Coaching Association of Canada

National Coaching Certification Program Partners Reach Agreement on Concrete Actions

June 18, 2008

OTTAWA, ON - The partnership that delivers the National Coaching Certification Program (NCCP) — the Coaching Association of Canada (CAC), national sport organizations (NSOs), and Provincial/Territorial Coaching Representatives (PTCRs) — met in Ottawa on June 11 to discuss how to achieve the shared goal of one million athletes being coached by 100,000 NCCP-trained coaches annually by 2010. “The 2008 NCCP Partners Day demonstrated that cooperation and collaboration between CAC and its partners has reached a new high,” says John Bales of Ottawa, CAC's chief executive officer. “The level of commitment and the acceptance of responsibility demonstrated by the NSOs and PTCRs are particularly gratifying and give confidence that our NCCP goal will be reached.” In addition, Bales points out that the Partner Action Plans produced by the delegates could alleviate the worrisome findings of “Canada's Report Card on Physical Activity for Children & Youth 2008” ( “The fact that Canada, for the fourth year in a row, has been given an overall grade of D by the Report Card is compelling evidence of the need for the 'sustained and increased efforts' it recommends,” he says. As a result, the partnership, recognizing the essential role that coach education can play to remedy the situation, agreed to expand delivery of coach training by 30 per cent over the next three years. “NCCP-trained and certified coaches are better able to meet the needs of children and youth who participate in sports,” says Bales. “This in turn increases the likelihood of positive experiences and lifelong involvement. More and better trained coaches would lead to more physically active children and alleviation of health issues tied to inactivity and excessive time spent in front of screens.” The Partner Action Plans laid the foundation for consensus in key areas. Commitments were made to increasing communication and collaboration among the partners in order to share best practices and to recognizing and supporting coach education leaders. Agreement was reached on expanding the NCCP Network by enhancing the delivery of the program to Canada's schools, post-secondary institutions, community organizations, and to instructor and “Learn to …” programs for children and adults. CAC, the NSOs, and the PTCRs have each accepted responsibilities in specific areas, some ongoing and others in support of new initiatives. CAC will continue to develop tools and templates for use by all the partners, including mentoring resources, some of which will be available online. It will provide opportunities to share best practices in coach education. Professional development opportunities in the area of e-learning will be made available. Communications templates delivering consistent and targeted messages will be developed. New partner delivery will be initiated. The NSOs have agreed to implement mandatory certification for coaches to participate at specified competitions. Development programs to ensure that coaching standards are in place in Canada's clubs will be created. A pool of sport-specific and multi-sport Learning Facilitators (LFs), whom NSOs can access to deliver coach education modules, will be developed. Collaboration with the PTCRs will provide incentives to support provincial/territorial sport organizations in the delivery of coach education. Continuing education minimum requirements will be expanded to ensure ongoing training by coaches. Access to sports that deliver sport “Learn to ...” programs will be expanded. Partnerships will be formed with New Canadian and under-serviced cultural communities. “The NSOs recognize the importance of the NCCP to all of our members,” says Dean McIntosh of Calgary, Hockey Canada's senior manager, coaching. “Parents, administrators, and participants want to know that their coach has been trained in the NCCP. It is our responsibility as organizations to break down barriers and to train, support, certify, and nurture coaches in their education.” The PTCRs' commitments include promoting the importance of certified coaches to Games organizations, governments, and clubs and informing NSOs of relevant grants and bilateral agreements. They will ensure that information about the NCCP is communicated to schools. Delivery of Fundamental Movement Skills (FMS), the precursor movement patterns to the more specialized, complex skills used in sport, will be coordinated and best models identified. Efforts will be made to recruit LFs from universities and colleges and from the ranks of retired athletes and to fund LFs to attend relevant conferences and seminars. High school teachers in remote areas will be trained as LFs. A one-day, standardized training program for evaluators, linked to events such as annual general meetings and coach conferences, will be developed. “As the provincial and territorial governments work towards supporting coach education and the transition to the new NCCP, the role of the PTCRs has become increasingly critical to ensure that communication is maintained across all coach partners in each of their jurisdictions,” says Anita Comella of Toronto, acting director, Sport and Recreation Branch, Ministry of Health Promotion, Government of Ontario. “PTCRs serve as the delivery 'connective tissue' between the NCCP and coaches through the provincial/territorial sport organizations, educational institutions, clubs, communities, LFs, evaluators, and governments. As well as delivering courses, PTCRs are a one-stop window to guide coaches as they determine their appropriate certification pathway.” The National Coaching Certification Program (NCCP) is a coach training and certification program for 66 sports and is offered in both official languages across Canada. NCCP workshops are designed to meet the needs of all types of coaches, from the first-time coach to the head coach of a national team. The NCCP is the recognized national standard for coach training and certification in Canada. As part of the program, all coaches are trained in ethical decision-making and sport safety. The Coaching Association of Canada (CAC) is a not-for-profit amateur sport organization with the mission of enhancing the experiences of all Canadian athletes through quality coaching. CAC and its partners deliver a leading-edge coaching system whose goal is to have an impact on 1,000,000 athletes through the training of 100,000 coaches each year in the National Coaching Certification Program. Visit for more information about coach education and training. For more information, contact:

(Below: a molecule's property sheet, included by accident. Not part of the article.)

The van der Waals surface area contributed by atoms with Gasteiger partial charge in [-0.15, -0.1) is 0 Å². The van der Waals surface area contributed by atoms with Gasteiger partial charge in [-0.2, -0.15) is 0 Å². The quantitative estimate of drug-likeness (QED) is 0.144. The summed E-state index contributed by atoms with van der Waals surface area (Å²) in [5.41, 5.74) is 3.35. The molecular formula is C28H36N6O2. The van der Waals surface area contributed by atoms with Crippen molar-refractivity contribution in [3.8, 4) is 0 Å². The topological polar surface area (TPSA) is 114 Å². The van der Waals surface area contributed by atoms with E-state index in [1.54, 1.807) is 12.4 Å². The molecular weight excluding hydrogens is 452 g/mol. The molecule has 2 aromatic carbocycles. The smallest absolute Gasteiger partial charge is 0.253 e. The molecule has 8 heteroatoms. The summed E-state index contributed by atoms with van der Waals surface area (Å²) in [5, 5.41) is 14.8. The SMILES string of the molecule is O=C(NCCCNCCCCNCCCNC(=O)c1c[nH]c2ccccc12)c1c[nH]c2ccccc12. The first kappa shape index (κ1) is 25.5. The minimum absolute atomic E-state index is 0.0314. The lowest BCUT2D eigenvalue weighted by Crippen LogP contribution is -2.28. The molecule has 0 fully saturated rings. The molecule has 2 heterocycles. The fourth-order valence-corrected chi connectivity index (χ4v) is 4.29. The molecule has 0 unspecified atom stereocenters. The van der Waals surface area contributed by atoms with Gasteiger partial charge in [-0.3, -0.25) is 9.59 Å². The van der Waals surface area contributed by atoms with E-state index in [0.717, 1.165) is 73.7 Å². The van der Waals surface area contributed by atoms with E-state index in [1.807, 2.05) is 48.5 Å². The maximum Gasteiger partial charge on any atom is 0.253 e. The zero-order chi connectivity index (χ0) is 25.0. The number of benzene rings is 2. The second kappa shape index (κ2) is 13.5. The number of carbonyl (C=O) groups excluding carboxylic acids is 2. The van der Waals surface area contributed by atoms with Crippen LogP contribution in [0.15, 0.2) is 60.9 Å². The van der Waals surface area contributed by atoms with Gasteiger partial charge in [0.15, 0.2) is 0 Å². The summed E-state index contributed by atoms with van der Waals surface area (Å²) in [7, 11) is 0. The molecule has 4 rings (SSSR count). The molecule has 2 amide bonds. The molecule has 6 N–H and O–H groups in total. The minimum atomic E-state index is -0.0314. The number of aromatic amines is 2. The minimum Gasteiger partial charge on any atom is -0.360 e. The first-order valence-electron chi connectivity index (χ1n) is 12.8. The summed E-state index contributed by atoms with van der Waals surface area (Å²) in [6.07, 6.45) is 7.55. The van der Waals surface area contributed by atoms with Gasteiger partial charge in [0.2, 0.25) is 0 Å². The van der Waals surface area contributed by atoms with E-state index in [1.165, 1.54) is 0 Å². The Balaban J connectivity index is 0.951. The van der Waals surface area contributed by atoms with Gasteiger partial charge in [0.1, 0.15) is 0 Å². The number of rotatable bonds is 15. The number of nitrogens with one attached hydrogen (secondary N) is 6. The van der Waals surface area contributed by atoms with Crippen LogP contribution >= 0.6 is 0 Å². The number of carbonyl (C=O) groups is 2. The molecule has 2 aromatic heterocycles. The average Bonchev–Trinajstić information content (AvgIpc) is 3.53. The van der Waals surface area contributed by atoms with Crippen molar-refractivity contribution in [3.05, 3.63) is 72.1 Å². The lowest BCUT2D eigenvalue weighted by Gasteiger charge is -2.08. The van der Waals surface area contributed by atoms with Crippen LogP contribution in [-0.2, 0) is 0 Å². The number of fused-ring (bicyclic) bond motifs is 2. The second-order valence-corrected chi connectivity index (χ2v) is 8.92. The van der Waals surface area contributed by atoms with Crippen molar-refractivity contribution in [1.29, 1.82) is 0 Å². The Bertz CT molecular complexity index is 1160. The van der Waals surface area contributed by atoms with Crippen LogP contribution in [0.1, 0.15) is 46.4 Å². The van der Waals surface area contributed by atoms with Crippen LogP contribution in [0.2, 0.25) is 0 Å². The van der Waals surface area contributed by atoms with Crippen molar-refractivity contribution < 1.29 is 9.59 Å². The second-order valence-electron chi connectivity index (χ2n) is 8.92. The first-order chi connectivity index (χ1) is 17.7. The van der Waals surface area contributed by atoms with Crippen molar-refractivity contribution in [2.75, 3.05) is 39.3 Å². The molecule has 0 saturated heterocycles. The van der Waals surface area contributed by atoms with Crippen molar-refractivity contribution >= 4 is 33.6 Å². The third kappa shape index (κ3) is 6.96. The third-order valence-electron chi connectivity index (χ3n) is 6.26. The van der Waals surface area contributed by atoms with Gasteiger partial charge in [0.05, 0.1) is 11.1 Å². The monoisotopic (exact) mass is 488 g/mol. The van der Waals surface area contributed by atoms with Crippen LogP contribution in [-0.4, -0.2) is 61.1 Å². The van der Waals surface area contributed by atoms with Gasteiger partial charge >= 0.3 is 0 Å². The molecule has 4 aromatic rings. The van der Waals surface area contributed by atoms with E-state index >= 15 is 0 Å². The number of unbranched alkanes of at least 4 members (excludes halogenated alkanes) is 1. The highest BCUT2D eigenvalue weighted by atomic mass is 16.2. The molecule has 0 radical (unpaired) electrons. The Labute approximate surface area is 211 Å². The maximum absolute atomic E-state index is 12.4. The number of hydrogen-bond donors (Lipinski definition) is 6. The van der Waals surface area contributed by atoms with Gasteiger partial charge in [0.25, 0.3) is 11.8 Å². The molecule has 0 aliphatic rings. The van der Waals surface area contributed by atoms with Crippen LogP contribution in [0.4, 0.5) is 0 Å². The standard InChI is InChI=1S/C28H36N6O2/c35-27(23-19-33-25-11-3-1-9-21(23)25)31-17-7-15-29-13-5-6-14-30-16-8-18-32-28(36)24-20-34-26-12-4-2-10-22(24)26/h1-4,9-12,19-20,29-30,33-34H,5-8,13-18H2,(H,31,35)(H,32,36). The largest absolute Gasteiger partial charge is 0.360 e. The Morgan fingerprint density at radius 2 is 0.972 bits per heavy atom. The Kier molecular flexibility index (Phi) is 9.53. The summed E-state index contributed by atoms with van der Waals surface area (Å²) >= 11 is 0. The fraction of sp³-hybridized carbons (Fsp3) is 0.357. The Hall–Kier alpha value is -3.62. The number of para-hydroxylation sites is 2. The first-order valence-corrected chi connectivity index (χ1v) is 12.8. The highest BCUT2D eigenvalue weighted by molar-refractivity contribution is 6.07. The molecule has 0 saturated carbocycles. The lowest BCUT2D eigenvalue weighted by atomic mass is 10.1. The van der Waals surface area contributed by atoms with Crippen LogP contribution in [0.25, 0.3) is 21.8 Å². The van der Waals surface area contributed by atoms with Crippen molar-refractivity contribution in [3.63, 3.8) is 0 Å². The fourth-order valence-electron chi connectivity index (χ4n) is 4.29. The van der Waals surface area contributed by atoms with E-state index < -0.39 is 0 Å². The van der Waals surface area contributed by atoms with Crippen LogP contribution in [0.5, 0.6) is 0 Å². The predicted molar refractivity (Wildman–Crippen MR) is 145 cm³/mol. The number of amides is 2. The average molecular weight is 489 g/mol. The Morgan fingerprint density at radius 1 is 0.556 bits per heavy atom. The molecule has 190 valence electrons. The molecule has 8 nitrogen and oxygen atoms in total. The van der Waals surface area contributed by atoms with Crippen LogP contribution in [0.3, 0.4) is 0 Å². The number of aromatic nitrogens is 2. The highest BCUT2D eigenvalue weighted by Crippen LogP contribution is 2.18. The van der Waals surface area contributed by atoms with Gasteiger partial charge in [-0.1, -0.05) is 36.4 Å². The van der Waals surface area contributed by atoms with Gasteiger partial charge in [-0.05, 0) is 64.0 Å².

Sandra Gage
Director, Marketing and Communications
Coaching Association of Canada
613-235-5000, ext. 9-2378